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Invest 92L Retired From List of Tropical Disturbances

By: Dr. Jeff Masters, 12:46 PM GMT on April 01, 2015

The World Meteorological Organization (WMO) announced a surprise addition to the list of retired Atlantic storm names during their annual meeting held in Ann Arbor, Michigan yesterday: henceforth, the name "Invest 92L" will no longer be used for tropical disturbances in the Atlantic, after that storm savaged South Florida in September 2014. Damage from Invest 92L as it swept across South Florida on September 11, 2014 was piddly, but as residents of Florida can attest to, the media hype surrounding the approach of the storm was extreme, thanks to computer model projections that showed the storm potentially intensifying into a serious heavy rainfall and wind event. Given the massive media attention given to the storm, the WMO decided that it would be unwise to give future tropical disturbances the same name, to avoid confusion with the September 2014 version of "Invest 92L".

Figure 1. Invest 92L swirls over Florida at 12:30 pm EDT Friday September 12, 2014. Image credit: NASA.

Figure 2. Damage from Invest 92L's rampage across South Florida on September 10, 2014, was mind-numbing, as this photo demonstrates. Image credit: wunderground member Ameister12. Credit also goes to wunderground member MAWeatherboy1 for commenting on this photo in my September 12, 2014 blog post, saying, "It's hard to imagine the scope of the damage in Florida this morning. 92L will probably get retired from the invest list for this."

With the name "Invest 92L" now excluded from the list of tropical disturbance names that NHC can use, they were in the awkward position of having to jump from Invest 91L to Invest 93L, skipping over the name Invest 92L, during this year's hurricane season. In addition, the WMO could decide to retire more "Invest" names in the future, so NHC decided to come up with a radically new system for naming tropical disturbances. NHC director Dr. Rick Blabb announced yesterday that the list of tropical disturbances for 2015 would completely do away with the numbering system used in the past and be replaced by more memorable names. Here, then, is the list of names for Atlantic tropical disturbances in 2015:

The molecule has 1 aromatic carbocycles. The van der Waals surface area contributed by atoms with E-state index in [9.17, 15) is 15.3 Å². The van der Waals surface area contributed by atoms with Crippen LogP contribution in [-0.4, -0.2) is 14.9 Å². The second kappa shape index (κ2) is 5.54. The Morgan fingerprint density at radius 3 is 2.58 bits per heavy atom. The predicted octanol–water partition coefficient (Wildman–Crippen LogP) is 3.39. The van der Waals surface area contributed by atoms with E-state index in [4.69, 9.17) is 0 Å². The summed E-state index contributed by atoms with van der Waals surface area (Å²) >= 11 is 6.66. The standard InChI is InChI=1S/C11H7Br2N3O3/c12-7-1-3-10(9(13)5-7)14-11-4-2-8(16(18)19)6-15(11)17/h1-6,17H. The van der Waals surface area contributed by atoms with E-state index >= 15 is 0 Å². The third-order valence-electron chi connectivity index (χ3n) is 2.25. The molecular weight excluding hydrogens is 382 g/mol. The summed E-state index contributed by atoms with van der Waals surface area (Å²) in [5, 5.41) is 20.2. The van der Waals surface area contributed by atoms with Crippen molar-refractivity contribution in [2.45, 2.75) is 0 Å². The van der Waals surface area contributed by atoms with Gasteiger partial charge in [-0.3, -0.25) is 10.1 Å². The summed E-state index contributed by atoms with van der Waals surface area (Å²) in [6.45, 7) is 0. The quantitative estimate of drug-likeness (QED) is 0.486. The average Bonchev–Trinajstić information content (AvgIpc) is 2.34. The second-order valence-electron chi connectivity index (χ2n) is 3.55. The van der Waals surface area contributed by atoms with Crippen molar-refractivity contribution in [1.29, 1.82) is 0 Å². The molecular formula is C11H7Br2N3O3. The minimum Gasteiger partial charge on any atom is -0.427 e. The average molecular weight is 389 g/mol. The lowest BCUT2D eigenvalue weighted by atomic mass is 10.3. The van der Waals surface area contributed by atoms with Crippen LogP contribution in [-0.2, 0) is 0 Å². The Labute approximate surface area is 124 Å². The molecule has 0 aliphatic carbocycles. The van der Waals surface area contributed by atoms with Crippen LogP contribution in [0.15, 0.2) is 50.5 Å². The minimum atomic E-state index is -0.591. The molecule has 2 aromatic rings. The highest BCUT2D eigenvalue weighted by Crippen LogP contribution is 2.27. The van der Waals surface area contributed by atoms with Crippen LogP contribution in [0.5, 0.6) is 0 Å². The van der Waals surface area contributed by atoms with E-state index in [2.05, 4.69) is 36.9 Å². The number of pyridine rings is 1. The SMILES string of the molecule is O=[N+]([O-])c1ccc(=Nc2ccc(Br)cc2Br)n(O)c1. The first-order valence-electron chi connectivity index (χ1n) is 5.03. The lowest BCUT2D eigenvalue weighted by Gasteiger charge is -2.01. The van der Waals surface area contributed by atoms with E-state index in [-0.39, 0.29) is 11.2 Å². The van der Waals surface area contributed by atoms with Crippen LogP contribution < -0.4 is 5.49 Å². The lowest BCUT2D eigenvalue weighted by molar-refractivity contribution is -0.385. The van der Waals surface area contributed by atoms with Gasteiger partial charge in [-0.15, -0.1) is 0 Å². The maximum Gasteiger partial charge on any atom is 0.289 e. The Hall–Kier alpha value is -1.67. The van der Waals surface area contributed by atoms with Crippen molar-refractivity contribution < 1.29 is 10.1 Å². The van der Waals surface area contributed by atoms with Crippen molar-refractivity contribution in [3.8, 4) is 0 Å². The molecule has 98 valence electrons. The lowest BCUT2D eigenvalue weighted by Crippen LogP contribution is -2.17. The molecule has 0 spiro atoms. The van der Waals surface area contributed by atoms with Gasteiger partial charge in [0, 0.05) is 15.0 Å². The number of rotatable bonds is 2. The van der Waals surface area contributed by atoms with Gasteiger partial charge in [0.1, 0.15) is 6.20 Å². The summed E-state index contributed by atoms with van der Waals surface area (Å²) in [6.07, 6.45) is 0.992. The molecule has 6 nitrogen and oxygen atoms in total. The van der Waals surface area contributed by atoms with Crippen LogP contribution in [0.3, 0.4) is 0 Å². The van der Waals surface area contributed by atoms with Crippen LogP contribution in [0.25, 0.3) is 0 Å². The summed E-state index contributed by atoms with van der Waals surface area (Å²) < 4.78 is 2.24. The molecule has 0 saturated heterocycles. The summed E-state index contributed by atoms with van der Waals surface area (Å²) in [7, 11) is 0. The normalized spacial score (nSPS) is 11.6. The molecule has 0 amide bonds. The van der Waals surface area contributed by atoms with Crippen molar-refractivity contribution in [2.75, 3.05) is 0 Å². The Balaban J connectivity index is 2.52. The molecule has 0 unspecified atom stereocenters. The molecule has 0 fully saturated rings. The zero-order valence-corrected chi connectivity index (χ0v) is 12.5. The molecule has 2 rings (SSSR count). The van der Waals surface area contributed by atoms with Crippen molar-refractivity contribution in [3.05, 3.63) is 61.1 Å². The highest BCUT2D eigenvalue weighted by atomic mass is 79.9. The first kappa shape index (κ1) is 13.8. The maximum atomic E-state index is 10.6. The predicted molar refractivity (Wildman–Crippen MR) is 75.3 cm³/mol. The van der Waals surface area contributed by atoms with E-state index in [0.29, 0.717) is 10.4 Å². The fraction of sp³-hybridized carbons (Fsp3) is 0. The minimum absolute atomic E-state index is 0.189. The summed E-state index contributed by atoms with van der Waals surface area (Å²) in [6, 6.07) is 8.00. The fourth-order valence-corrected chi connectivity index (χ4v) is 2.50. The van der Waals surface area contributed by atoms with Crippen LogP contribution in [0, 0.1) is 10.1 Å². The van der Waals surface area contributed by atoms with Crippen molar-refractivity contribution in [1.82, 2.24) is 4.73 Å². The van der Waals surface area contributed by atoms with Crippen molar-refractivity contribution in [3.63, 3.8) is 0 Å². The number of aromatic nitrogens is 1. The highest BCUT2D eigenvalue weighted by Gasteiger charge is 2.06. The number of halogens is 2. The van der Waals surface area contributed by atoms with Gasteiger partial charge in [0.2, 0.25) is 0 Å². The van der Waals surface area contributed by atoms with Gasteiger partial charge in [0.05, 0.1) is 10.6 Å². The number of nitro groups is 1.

Dr. Evil
Ralph the Wunder Llama
Mr. Bill
Little Rascal
HAL 9000
Stay Puft Marshallow Man
Miss Piggy
The Borg
Sponge Bob
Ms. Pac-Man
Bob Dobbs
Mr. Mxyzptlk
Anne of Green Gables

In a press release, Dr. Blabb extolled the virtues of the new system of naming tropical disturbances: "It used to be that we called tropical disturbances "Invests" and numbered them beginning at 90 and ending at 99, and then recycled the name back to 90 after we hit 99. This really doesn't make much sense. I mean, come on, why didn't we give each start a unique number, like 1 through 99? And why do we give each tropical disturbance the letter "L" after it, to denote the "atLantic Ocean?" OK, the letter "A" is reserved for tropical disturbances in the Arabian Sea, but the Atlantic is far more deserving of getting the coveted letter "A" for its tropical disturbances, since we get far more activity than the Arabian Sea. And why do we call them "Invests", like they were code for some sort of obscure financial strategy? Instead of "Invests", we could call them "Tropical Disturbances", but that has the initials "TD", which could get them confused with Tropical Depressions. Calling them "Areas of Interest" is way too boring, so we decided to call them "Thingamabobbers." Numbers aren't very memorable, so it makes much more sense to attach names to our Thingamabobbers. The names we picked this year are not fixed in a certain order, so we can assign a name when a Thingamabobber gets designated, based on what we expect the storm's character to be. For example, if we expect a Thingamabobber to make many course changes we might name it "Thingamabobber Pac-Man" or "Thingamabobber Ms. Pac-Man." A storm with a lot of electrical activity we might call Pikachu, and a fast-moving storm might be called Zippy. A Thingamabobber that has the strong potential to become a nasty hurricane would get a name like Sauron, Bellatrix, or Cruella, and a relatively innocuous one might get named Little Rascal, Pipsqueak, or Sponge Bob. Although we might get some criticism for our choice of names, it sure makes a lot more sense than the ridiculous Invest 90L through 99L naming scheme that we use now."

Happy April Fool's Day!

Jeff Masters

Humor Hurricane

The views of the author are his/her own and do not necessarily represent the position of The Weather Company or its parent, IBM.